UK is no energy island

Steve Holliday

Steve Holliday, Vice President of Energy Institute and former CEO of National Grid

Red flags have this week been raised by engineers and other professionals who work to provide a reliable supply of energy to our homes, workplaces and roads, that energy must be a serious priority for Messrs Davis and Barnier at the negotiating table in Brussels.

During my decade at the helm of National Grid I was acutely aware of the interconnected nature of the UK’s energy system. As an island nation we enjoy enormous indigenous energy resources. But the efficiencies available through trading energy with our European neighbours offer huge benefits to consumers, the resilience of our economy and the environment.

We are physically connected. Vital electricity cables lie on the sea bed connecting the UK to France, Ireland and the Netherlands. Gas pipelines link our system to Belgium, Ireland and the Netherlands. About 5% of the UK’s electricity is imported from the EU, and 38% of its gas.

Interconnection is the most tangible manifestation of collaboration with our European neighbours in the energy sphere. There are many others – standards on cars and kitchen appliances; targets on renewables energy efficiency and carbon reduction – these provide a level playing field for mutually beneficial gain.

Membership of the EU is not essential to a fruitful relationship with European neighbours – after all Norway provides up to a fifth of the UK’s gas – but what will be complicated is disentangling decades of carefully crafted market integration and finding new mechanisms for achieving similar benefits.

So I’m not surprised that the Energy Institute’s new 2017 Energy Barometer ranks Brexit uncertainty among the five most pressing concerns of energy professionals. And those surveyed are very clear on the four big signposts for the new Government as it navigates Brexit.

First – existing EU energy laws that govern how Europe’s energy markets work should be transferred into UK policy post-Brexit as a top priority and as seamlessly as possible. Second – the UK must retain the closest possible cooperation with the EU. It would be a mistake to assume going it alone is an option – not least in the case of Ireland and Northern Ireland, who presently share a single all-Island Energy Market. Third – the Government needs to act to ensure the necessary skilled workforce is available to the energy industry, prioritising engineers in particular. Nearly 60% of those responding to the Barometer anticipate a fall in the number of skilled workers, if free movement of labour is curtailed.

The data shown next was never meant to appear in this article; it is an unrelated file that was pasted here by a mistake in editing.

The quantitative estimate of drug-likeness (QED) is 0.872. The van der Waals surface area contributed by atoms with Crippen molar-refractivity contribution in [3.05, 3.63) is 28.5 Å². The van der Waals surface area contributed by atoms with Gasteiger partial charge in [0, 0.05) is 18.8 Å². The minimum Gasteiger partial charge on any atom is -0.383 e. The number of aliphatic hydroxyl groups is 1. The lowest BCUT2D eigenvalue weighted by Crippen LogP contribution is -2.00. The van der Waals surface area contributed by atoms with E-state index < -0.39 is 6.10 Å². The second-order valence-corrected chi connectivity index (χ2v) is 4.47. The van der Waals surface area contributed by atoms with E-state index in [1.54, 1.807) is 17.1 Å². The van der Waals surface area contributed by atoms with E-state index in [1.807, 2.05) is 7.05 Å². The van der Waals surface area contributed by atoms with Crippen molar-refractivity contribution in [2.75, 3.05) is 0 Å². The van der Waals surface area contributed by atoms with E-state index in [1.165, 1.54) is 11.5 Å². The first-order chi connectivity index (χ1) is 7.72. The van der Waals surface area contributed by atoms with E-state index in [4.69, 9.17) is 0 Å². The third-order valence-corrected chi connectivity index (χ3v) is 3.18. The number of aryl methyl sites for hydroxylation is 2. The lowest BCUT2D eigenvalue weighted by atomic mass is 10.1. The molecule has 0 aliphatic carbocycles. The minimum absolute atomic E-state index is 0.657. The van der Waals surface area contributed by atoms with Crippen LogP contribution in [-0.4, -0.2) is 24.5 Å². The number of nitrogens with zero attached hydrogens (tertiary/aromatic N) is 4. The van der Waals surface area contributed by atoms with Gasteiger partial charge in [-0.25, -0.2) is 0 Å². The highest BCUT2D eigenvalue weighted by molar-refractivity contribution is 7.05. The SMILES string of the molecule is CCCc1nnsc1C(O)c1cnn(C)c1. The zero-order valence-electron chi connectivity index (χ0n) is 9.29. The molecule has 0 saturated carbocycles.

Lastly, energy investors are desperate for a predictable, no-surprises policy environment. Energy and climate policy has been on ice for the best part of a year. After a decade of tremendous progress in decarbonisation in the power sector, investor confidence has also chilled. Investment in clean energy plunged in the first quarter of 2017 to around $1bn, the lowest since 2010. Add to this the potential loss of around £2.5 billion of EIB bank loans in energy each year and the need for government to defrost its strategy is critical.

That means bringing clarity, soon, through the much heralded Industrial Strategy, a Clean Growth Plan to meet our carbon reduction targets, and breaking the logjam of delayed policies.

The UK is no energy island. Energy, due to its complexity, investment lead times and importance to our economy and society, stands out as a special case among industries which are heavily integrated at the European level in need of an effective, clear and far-sighted government strategy. And it must be one that retains essential links – and future ambition – to make the most of collaboration with our energy neighbours on the European mainland.

The Energy Institute’s Energy Barometer 2017 is available here.

This blog post first appeared as an article for the Times comment online on 29 June 2017

When it comes to tackling climate change, can the UK hold its nerve?

Jim Skea CBE FEI

Professor Jim Skea CBE EI President

We are in danger of missing legally-binding emissions targets set out in the Climate Change Act. If we’re to fulfil our international obligations under the Paris agreement, we need to up our game—and fast.

For those of us wrestling with how the world should respond to something so scientifically beyond doubt as man-made climate change, the rollercoaster of short-term politics is dizzying. The ups and downs make it hard to discern whether one’s glass, at any given time, is half empty or half full.

Despite recent events, my glass is, surprisingly, half full in relation to the impact of US climate policy. When it comes to the situation on this side of the pond, in contrast, my glass is half empty. This might sound counter-intuitive—but let me explain.

The immediate reaction to President Donald Trump pulling the US out of the 2015 Paris Climate Agreement—which brought all countries for the first time into a common cause to keep global temperature rise this century well below 2C above pre-industrial levels—was loud and despairing. Newly elected President of France Emmanuel Macron said in a televised address that Trump had “committed an error for the interests of his country, his people and a mistake for the future of our planet.” And it was hard not to see it as such.